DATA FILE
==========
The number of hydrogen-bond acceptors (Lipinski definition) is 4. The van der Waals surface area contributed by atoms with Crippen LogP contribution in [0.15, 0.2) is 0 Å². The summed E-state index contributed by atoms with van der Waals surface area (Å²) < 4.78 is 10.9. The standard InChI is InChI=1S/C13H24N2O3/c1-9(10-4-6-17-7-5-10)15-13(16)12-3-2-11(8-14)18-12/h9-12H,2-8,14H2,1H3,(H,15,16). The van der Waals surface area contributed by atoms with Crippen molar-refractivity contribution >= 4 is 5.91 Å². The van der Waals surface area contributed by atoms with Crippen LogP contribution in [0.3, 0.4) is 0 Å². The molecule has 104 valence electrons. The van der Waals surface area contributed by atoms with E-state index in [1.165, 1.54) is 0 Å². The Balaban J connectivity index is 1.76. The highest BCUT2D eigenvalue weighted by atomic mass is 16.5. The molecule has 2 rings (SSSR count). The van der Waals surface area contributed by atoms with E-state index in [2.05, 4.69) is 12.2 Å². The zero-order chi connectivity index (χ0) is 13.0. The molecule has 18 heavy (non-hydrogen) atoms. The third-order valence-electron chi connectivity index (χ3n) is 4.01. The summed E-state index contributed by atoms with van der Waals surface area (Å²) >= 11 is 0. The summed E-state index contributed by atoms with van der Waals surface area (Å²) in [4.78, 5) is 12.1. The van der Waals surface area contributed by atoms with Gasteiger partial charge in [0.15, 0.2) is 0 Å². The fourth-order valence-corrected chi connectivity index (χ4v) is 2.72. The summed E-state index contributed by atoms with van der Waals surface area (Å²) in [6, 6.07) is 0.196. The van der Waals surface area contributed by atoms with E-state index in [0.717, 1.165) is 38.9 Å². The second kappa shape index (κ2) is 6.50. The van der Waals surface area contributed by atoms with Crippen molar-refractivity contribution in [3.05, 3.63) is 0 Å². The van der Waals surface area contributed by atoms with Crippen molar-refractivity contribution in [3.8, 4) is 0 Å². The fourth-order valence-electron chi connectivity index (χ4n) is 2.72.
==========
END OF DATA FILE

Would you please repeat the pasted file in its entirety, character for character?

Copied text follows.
The number of hydrogen-bond acceptors (Lipinski definition) is 4. The van der Waals surface area contributed by atoms with Crippen LogP contribution in [0.15, 0.2) is 0 Å². The summed E-state index contributed by atoms with van der Waals surface area (Å²) < 4.78 is 10.9. The standard InChI is InChI=1S/C13H24N2O3/c1-9(10-4-6-17-7-5-10)15-13(16)12-3-2-11(8-14)18-12/h9-12H,2-8,14H2,1H3,(H,15,16). The van der Waals surface area contributed by atoms with Crippen molar-refractivity contribution >= 4 is 5.91 Å². The van der Waals surface area contributed by atoms with Crippen LogP contribution in [0.3, 0.4) is 0 Å². The molecule has 104 valence electrons. The van der Waals surface area contributed by atoms with E-state index in [1.165, 1.54) is 0 Å². The Balaban J connectivity index is 1.76. The highest BCUT2D eigenvalue weighted by atomic mass is 16.5. The molecule has 2 rings (SSSR count). The van der Waals surface area contributed by atoms with E-state index in [2.05, 4.69) is 12.2 Å². The zero-order chi connectivity index (χ0) is 13.0. The molecule has 18 heavy (non-hydrogen) atoms. The third-order valence-electron chi connectivity index (χ3n) is 4.01. The summed E-state index contributed by atoms with van der Waals surface area (Å²) >= 11 is 0. The summed E-state index contributed by atoms with van der Waals surface area (Å²) in [4.78, 5) is 12.1. The van der Waals surface area contributed by atoms with Gasteiger partial charge in [0.15, 0.2) is 0 Å². The fourth-order valence-corrected chi connectivity index (χ4v) is 2.72. The summed E-state index contributed by atoms with van der Waals surface area (Å²) in [6, 6.07) is 0.196. The van der Waals surface area contributed by atoms with E-state index in [0.717, 1.165) is 38.9 Å². The second kappa shape index (κ2) is 6.50. The van der Waals surface area contributed by atoms with Crippen molar-refractivity contribution in [3.05, 3.63) is 0 Å². The van der Waals surface area contributed by atoms with Crippen molar-refractivity contribution in [3.8, 4) is 0 Å². The fourth-order valence-electron chi connectivity index (χ4n) is 2.72.